Amakusa Christian Museum
19-52 Funenoomachi, Amakusa, Kumamoto 863-0017Tel: 0969 22 3845Open 8.30 am to 6 pm, everyday. Closed over the New Year.Entry 300 yen for adults.
The museum is located on a hilltop overlooking the town so a taxi is needed if you don't want an uphill walk.
A park directly in front of the museum is a favorite spot for locals during the cherry blossom viewing season. Also within the park is a small Christian cemetery.
Down below in the old part of town is the Gion Bridge, believed to be the largest stone bridge in Japan and therefore registered as an Important Cultural Property. It was built in 1832, and at this spot two centuries earlier was a battle during the rebellion that it is said caused the river to run red with blood.
The Amakusa Islands are one of the best places in Japan to go wild dolphin watching
The Amakusa Islands have much more to offer visitors than just its Christian heritage, with the best known probably being dolphin watching.
In the waters between the islands and the Shimabara Peninsula of Nagasaki lives a large group of Bottle Nose dolphins. Many companies in the Amakusa Islands as well as on the Shimabara Peninsula run boat tours that almost guarantee sightings of these wild creatures.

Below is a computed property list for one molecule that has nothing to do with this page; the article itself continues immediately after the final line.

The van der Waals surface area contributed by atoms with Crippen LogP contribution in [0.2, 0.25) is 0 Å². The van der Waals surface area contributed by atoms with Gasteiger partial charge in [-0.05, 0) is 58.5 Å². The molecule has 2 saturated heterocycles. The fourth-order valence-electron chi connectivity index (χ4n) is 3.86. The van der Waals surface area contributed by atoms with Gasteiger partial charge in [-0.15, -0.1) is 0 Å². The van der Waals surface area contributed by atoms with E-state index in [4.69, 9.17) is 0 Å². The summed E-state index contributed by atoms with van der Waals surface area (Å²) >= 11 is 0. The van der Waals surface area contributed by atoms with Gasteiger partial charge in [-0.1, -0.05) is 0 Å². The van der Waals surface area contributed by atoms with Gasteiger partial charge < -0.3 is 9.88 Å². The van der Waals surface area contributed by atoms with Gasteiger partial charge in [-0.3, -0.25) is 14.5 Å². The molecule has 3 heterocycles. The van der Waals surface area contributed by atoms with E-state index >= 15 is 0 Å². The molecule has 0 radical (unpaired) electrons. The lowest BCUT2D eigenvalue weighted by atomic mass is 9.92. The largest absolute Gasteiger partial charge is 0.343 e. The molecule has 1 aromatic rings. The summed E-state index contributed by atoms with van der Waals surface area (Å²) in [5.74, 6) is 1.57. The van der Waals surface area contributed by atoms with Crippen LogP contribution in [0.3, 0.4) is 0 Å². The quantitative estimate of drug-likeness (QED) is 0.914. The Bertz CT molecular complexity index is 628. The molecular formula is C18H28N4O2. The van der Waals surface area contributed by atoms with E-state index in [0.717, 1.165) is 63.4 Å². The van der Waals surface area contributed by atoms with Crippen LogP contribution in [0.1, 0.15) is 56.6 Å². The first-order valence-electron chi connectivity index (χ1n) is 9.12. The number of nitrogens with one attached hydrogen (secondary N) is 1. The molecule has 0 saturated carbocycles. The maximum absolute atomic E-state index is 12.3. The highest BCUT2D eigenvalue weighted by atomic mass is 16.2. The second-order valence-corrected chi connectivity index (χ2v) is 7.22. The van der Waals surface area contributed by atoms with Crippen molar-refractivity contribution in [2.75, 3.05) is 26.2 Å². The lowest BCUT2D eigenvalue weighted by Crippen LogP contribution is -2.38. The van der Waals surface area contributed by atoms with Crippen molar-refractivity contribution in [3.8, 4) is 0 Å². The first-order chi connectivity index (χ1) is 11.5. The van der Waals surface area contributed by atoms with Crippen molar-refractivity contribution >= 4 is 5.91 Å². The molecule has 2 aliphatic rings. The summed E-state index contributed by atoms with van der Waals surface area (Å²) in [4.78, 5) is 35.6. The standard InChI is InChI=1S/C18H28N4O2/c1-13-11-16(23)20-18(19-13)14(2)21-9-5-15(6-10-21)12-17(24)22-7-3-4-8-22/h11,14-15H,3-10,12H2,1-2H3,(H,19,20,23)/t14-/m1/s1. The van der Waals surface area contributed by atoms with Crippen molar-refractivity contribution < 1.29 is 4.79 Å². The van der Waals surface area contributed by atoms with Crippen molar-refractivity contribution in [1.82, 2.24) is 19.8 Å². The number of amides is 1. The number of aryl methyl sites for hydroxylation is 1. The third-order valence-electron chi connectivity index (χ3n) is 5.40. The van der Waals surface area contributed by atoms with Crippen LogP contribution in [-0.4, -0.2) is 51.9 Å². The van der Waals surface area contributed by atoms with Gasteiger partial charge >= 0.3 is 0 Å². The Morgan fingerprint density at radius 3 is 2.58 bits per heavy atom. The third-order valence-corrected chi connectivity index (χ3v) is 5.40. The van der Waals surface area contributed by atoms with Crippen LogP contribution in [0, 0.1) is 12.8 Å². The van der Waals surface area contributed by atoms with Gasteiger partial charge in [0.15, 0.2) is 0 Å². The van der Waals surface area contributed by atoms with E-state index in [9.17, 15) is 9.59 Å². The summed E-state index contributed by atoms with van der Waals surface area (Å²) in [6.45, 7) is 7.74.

Also near the southern tip of the Shimabara Peninsula, and just a short ferry ride from Amakusa is the World Heritage Site of Hara Castle where the final battle of the rebellion took place.
The Gion Bridge in Hondo is the biggest stone bridge in Japan
The Amakusa Islands can be reached by air. Amakusa Airport located on Shimoshima Island has flights to Fukuoka, Kumamoto and Osaka Itami airports.
There are frequent ferries from Kuchinotsu Port on the Shimabara Peninsula to Oniike Port on Shimoshima Island. There is also a ferry from Kuranomoto on Nagashima Island to Ushibuka Port on the southern tip of Shimoshima. Kuranomoto has buses to Izumi Station on the Kyushu Shinkansen between Hakata Station and Kagoshima Chuo Station.
There are direct highway buses from Kumamoto Station, and Kumamoto Bus Terminal to Amakusa via Ueshima and Oyano islands. The journey takes about 2 hours and 25 minutes.
Local bus or rental car is the best way to get around the islands themselves.